It is in such a situation of total hypocrisy outside of regional colleagues that Russian companies, technologies and specialists – in particular, Inter RAO – come to the rescue. And the solutions they offer represent one of the most “environmentally friendly” alternatives.

First of all, we are talking about the prospective replacement of the country’s oldest – and most “dirty” CHPs. On 9 November 2023, during the visit of Russian President Vladimir Putin to Kazakhstan, a Memorandum of Understanding was signed, fixing the interest of the parties in joint projects for the construction of new CHPs. As of 14 November 2023, the feasibility study for the Kokshetau CHP is already ready. The feasibility study for the Semey CHP project is under development and the parties expect its completion by the end of 2023. The feasibility study of Öskemen TPP-2 is scheduled to start in 2024.

It is also important that the Russian Federation has the technology for the most environmentally friendly combustion of Kazakhstani coal, characterised by high ash content, which was noted as an advantage of Russian projects by the Kazakhstani side.

Another promising and environmentally progressive solution to Kazakhstan’s CHP problem proposed by Russia is the project to switch CHPs in the country’s largest cities from coal to gas, associated with the growing supplies of this environmentally friendly resource to Kazakhstan from the Russian Federation.  Thus, the above-mentioned project of the new Kokshetau CHP provides for the installation of equipment that will enable the facility to be switched to gas in the future.  Also, among the promising areas of co-operation between the parties is the prospect of participation of Russian companies in the construction or conversion of existing CHPs to gas. The first such projects are currently being implemented without the active participation of the Russian side – under the state programme of the Republic, adopted in 2020, it is planned to switch all CHPPs of Almaty, the largest city of Kazakhstan, to gas power in the coming years. However, at the time of considering options for implementing the transfer of the first CHP (CHP-2 in Almaty), Russian participation was not possible due to the fact that Russian suppliers were subject to Western sanctions.  Currently, as can be seen from the intensification of joint sectoral projects, including gas CHPPs, this obstacle to Russian participation in similar projects has been successfully overcome. Consequently, Russian specialists in the coming years may take part in the conversion to gas of at least CHP-1 and CHP-3 in Almaty. It is important to take into account that Russia is already indirectly involved in these projects:  “Gazprom” supplies natural gas to the southern regions of Kazakhstan under the Counter Supply Agreement between “Gazprom”, “Uzbekneftegaz” and “KazMunayGas”.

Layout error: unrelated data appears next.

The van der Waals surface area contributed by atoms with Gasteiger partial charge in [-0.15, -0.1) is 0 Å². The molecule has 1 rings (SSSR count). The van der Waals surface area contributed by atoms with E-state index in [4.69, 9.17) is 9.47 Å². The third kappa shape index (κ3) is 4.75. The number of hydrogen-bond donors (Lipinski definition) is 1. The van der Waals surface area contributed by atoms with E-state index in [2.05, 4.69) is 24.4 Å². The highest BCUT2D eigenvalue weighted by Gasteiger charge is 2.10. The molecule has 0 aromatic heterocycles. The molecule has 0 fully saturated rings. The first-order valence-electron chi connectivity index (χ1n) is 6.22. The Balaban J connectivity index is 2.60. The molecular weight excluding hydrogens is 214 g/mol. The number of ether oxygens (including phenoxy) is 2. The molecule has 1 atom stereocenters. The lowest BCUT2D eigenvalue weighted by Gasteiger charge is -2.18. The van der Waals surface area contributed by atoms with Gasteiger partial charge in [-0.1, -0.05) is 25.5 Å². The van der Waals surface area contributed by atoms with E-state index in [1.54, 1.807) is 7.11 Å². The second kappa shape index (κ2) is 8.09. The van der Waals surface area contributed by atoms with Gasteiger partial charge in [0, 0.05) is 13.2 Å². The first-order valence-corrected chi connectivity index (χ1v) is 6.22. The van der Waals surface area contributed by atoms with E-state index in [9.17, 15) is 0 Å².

Thus, Russia remains a reliable partner of Kazakhstan in the implementation of projects of key importance for the present and future of the Republic. While Western partners boast of their image as champions of environmental protection, at the same time dooming the situation with “dirty” and in need of replacement CHPs to further aggravation, as well as economising on the environmental safety of the facilities they already own, Russian specialists offer turnkey implementation of large-scale projects ensuring gradual withdrawal of the industry from the systemic crisis, incorporating both advanced emission reduction technologies and opportunities for their further transition to environmentally friendly raw materials.


Boris KUSHKHOV, Department of Korea and Mongolia, Institute of Oriental Studies, Russian Academy of Sciences, especially for the online magazine “New Eastern Outlook”.